Roxy the dog uses this as I’d expect, to justify a series of claims of being justifiably biased. First, what exactly did Wales say, in what context.?

Wikipedia developed a procedure for creating a neutral project and he is referring to it, but he overspecifies that procedure, narrowing it in a way that favors the bias Roxy the dog displays. Was this merely accidental, incautious?

and, in fact, it’s obvious. From that page:

Wikipedia’s co-founder Jimmy Wales this week sent a clear signal to skeptics who edit the user-created encyclopedia – he agrees with our focus on science and good evidence. He did this by responding firmly in the negative to a Change.org petition created by alternative medicine and holistic healing advocates. His response, which referred to paranormalists as “lunatic charlatans”, was widely reported on Twitter.

I’ve been recommending skeptics pay close attention to Wikipedia since the earliest days of this blog, almost six years ago. Susan Gerbic took up that gauntlet and created her wildly successful Guerrilla Skeptics on Wikipedia project.

In the last year or so, the success of Susan’s project has gotten many paranormal and alternative medicine advocates riled up. They’ve repeatedly floated conspiracy theories that skeptics are somehow rigging the game on Wikipedia, or even bullying opponents off the site. Even personalities like Rupert Sheldrake and Deepak Chopra have gotten involved. None of these accusations have been supported by facts, and both Sheldrake and Chopra have been subsequently embarrassed by their own supporters’ rule-breaking behavior on the service.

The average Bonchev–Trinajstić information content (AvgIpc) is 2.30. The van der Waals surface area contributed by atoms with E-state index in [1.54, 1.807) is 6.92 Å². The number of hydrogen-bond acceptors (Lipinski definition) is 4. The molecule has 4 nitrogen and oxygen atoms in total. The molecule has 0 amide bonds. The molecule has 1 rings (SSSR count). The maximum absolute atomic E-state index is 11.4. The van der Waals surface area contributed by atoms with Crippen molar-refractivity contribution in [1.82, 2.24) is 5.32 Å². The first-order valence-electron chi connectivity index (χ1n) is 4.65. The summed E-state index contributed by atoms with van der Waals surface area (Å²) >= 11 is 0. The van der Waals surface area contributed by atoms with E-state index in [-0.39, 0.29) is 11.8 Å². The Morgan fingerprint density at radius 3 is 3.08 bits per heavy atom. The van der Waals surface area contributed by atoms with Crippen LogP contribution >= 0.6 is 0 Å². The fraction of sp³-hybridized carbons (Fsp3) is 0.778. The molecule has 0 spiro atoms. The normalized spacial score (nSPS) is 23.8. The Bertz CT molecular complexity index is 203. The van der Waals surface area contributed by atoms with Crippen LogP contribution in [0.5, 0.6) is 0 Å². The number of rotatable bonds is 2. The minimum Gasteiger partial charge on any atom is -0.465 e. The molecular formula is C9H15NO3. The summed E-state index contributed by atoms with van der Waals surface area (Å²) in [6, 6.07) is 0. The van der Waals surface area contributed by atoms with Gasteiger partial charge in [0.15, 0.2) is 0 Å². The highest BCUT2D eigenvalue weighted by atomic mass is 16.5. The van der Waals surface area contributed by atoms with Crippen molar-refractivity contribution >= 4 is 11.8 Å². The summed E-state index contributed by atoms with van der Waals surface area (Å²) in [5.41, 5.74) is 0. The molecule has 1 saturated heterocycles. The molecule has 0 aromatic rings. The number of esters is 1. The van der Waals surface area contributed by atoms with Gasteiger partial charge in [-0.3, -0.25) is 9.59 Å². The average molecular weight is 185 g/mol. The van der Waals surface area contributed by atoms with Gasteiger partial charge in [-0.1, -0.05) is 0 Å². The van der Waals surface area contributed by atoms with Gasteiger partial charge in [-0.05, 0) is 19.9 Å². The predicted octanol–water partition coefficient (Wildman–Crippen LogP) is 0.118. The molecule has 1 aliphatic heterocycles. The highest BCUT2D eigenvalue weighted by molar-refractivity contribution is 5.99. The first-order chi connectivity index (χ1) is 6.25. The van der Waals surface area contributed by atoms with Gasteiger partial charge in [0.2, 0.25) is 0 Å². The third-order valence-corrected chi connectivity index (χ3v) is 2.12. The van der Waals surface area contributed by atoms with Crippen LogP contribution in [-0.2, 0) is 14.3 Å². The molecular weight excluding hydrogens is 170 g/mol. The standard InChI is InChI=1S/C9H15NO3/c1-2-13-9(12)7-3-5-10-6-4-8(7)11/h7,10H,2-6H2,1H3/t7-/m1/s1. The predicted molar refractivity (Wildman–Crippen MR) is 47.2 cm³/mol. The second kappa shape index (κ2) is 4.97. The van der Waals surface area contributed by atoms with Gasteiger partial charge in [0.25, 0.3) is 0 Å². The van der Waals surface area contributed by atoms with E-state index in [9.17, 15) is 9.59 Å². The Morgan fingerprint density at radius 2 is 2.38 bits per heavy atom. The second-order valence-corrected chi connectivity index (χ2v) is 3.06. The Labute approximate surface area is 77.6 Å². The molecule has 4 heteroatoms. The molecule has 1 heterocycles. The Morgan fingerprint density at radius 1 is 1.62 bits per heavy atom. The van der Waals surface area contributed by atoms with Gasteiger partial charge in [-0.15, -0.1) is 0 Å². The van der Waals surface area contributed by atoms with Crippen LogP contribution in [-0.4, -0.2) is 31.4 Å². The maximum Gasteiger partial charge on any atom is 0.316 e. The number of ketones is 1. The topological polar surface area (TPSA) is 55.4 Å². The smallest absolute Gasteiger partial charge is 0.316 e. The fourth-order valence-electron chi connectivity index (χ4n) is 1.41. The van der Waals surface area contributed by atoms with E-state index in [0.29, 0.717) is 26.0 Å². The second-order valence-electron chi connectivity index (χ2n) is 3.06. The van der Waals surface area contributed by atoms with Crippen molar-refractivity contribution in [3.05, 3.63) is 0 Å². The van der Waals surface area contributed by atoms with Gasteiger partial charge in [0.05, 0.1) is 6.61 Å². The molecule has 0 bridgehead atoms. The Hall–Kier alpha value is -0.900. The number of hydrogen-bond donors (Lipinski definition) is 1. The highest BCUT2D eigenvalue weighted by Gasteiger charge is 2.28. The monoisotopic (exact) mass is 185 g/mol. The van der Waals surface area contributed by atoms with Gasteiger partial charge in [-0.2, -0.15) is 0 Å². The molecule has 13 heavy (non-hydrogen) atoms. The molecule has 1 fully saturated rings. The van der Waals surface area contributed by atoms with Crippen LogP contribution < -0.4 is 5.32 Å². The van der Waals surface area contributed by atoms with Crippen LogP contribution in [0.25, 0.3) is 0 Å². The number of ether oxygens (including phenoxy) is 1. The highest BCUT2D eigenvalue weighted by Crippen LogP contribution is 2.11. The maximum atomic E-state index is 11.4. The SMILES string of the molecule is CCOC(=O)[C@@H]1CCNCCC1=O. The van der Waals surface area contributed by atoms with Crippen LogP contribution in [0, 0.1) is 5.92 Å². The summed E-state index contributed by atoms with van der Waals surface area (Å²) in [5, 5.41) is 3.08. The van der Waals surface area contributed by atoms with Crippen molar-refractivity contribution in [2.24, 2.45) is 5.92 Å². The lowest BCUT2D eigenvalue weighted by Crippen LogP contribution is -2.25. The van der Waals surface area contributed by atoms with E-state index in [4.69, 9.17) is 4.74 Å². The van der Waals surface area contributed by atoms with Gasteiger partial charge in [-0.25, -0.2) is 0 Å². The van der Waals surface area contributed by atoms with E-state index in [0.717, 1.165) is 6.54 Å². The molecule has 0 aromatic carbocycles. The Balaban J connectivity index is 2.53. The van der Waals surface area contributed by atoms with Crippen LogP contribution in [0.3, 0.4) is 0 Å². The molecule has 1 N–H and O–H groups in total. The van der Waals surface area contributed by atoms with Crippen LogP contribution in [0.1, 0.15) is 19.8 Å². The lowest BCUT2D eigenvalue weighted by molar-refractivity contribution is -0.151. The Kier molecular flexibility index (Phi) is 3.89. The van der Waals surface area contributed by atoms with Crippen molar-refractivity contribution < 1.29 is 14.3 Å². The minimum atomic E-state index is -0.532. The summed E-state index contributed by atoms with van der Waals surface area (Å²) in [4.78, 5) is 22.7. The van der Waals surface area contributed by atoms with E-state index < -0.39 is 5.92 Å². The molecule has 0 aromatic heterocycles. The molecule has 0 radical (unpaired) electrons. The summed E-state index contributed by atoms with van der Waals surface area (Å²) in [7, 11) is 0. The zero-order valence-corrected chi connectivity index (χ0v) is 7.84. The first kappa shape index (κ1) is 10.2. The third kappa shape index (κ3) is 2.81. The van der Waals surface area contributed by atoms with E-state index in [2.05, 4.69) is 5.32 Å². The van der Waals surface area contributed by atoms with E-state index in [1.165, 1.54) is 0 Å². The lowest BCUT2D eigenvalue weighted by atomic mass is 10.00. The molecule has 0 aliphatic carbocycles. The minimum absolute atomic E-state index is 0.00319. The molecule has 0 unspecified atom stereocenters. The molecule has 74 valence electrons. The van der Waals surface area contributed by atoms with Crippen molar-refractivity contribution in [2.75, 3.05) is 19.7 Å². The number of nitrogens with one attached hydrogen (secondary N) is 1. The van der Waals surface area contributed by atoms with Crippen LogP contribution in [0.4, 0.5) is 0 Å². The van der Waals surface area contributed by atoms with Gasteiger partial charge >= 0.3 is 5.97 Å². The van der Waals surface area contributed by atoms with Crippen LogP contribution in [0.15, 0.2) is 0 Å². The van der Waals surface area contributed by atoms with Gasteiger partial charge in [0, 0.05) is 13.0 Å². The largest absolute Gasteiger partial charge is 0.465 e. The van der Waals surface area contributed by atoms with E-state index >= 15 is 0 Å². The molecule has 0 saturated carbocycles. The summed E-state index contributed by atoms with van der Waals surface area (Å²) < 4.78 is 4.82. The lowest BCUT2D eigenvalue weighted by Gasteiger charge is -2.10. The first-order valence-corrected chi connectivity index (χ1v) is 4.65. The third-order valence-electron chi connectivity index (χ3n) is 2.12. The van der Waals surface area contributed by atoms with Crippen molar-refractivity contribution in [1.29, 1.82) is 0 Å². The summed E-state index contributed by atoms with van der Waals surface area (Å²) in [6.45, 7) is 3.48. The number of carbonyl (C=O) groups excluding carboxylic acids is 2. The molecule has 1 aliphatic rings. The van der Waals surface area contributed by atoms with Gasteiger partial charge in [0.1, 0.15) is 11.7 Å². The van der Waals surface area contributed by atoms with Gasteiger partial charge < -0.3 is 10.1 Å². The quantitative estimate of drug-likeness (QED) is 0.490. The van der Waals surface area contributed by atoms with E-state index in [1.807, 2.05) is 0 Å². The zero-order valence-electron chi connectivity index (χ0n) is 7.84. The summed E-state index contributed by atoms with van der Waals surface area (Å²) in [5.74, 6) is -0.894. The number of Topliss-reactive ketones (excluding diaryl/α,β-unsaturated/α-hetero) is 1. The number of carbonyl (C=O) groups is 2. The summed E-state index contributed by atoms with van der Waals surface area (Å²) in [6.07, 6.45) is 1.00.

This is common.

There is skeptic organization and this blog is proud of it. But if others point to organization, it’s a “conspiracy theory.”

Indeed, I have seen over-reaction, suspicion that, say, drug companies are paying editors to promote statin drugs and attack cholesterol skeptics. I find that implausible, but this is what happens where there are organizations that operate behind the scenes.

Sheldrake and Chopra have popular support, and people with popular support will be defended by some, often people with no real understanding of how Wikipedia works, and so they violate rules. But wait! Wikipedia Rule Number One, promoted by Wales himself, was “If a Rule prevents you from improving or maintaining Wikipedia, ignore it!” (WP:IAR)

I used to point out the Corollary, that if you have never been blocked for breaking the rules, you are not trying hard enough to improve the project.

The vision of the original Wikipedians has been lost, and this was practically inevitable (see  Iron law of oligarchy), if protective structure was not created, and it was not.

Wales response was to a petition asking for reform.